The problem, of course, is that Paul’s approach is a substantive mess.

    The way the GOP senator sees it, disenfranchising voters – folks who tend to be lower income and from minority communities – is fine. Republicans just shouldn’t talk about it too much.

  14. rikyrah says:

    The voting gap likely to define the 2014 midterms
    11/03/14 08:00 AM
    By Steve Benen
    When election watchers keep an eye on the polls, they’re right to focus on the attitudes of likely voters, not registered voters. After all, those who want to know who’s favored to win need to study the attitudes of voters who actually plan to participate in the election.

    But on the eve of Election Day, it’s worth pausing to note the gap that may ultimately define the cycle, at least as far as Democrats are concerned: the gap between likely voters and registered voters will probably make the difference between victory and defeat.

    This jumped out at me in the new NBC/Wall Street Journal poll.
    Republicans and Democrats are deadlocked heading into Election Day, with 46 percent of likely voters preferring a Republican-controlled Congress, and 45 percent wanting a Democratic-controlled one, according to the final national NBC News/Wall Street Journal poll before the election. […]

    Among the larger universe of all registered voters in this new NBC/WSJ poll, Democrats hold a four-point edge in congressional preference, 46 percent to 42 percent, which is unchanged from last month.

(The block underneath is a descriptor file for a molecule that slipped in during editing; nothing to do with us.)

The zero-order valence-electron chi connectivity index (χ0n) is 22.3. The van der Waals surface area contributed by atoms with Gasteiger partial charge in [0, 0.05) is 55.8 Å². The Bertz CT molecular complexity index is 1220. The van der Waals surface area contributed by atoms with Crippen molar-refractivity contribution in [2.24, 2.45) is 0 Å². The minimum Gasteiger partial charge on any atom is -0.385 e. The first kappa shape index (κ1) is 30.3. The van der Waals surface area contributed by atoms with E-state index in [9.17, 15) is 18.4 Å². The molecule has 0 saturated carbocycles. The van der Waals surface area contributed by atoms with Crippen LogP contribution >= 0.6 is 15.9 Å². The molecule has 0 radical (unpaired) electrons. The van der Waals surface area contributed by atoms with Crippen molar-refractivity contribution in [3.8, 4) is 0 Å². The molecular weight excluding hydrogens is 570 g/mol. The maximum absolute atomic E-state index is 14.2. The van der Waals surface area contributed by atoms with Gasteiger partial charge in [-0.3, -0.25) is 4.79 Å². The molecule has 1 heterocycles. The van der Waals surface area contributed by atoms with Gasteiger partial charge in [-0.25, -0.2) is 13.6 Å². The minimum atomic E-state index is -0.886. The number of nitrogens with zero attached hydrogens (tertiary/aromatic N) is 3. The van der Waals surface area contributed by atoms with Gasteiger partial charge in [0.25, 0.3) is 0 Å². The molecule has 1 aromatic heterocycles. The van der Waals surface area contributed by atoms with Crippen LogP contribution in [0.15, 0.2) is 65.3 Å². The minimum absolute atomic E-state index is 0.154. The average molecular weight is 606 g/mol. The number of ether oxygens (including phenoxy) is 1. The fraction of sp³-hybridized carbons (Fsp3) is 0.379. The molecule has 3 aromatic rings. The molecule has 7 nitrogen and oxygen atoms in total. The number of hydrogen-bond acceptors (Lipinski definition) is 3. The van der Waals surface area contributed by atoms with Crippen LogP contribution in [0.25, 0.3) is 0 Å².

15. rikyrah says:

    Obama Warrior @EthanObama
    Remember when Dems accused Republicans of skewing the polls in 2012?

    Well, we were right. Same thing now. Its simple. We Vote We Win.
    7:34 PM – 2 Nov 2014

  16. rikyrah says:

    I could have sworn as I walked through the train station this morning, that, out of the corner of my eye, I saw Quvenzhané Wallis and Jamie Foxx on the cover of Essence…But, I can’t seem to find the pic online.

    Anyone else see it?

  17. rikyrah says:

    If voting didn’t make a difference, we wouldn’t have one party that doesn’t want you to vote.
    3:03 AM – 2 Nov 2014

  18. rikyrah says:

    Good Morning, Everyone :)

  19. Ametia says:

    Good Morning, Everyone.:-)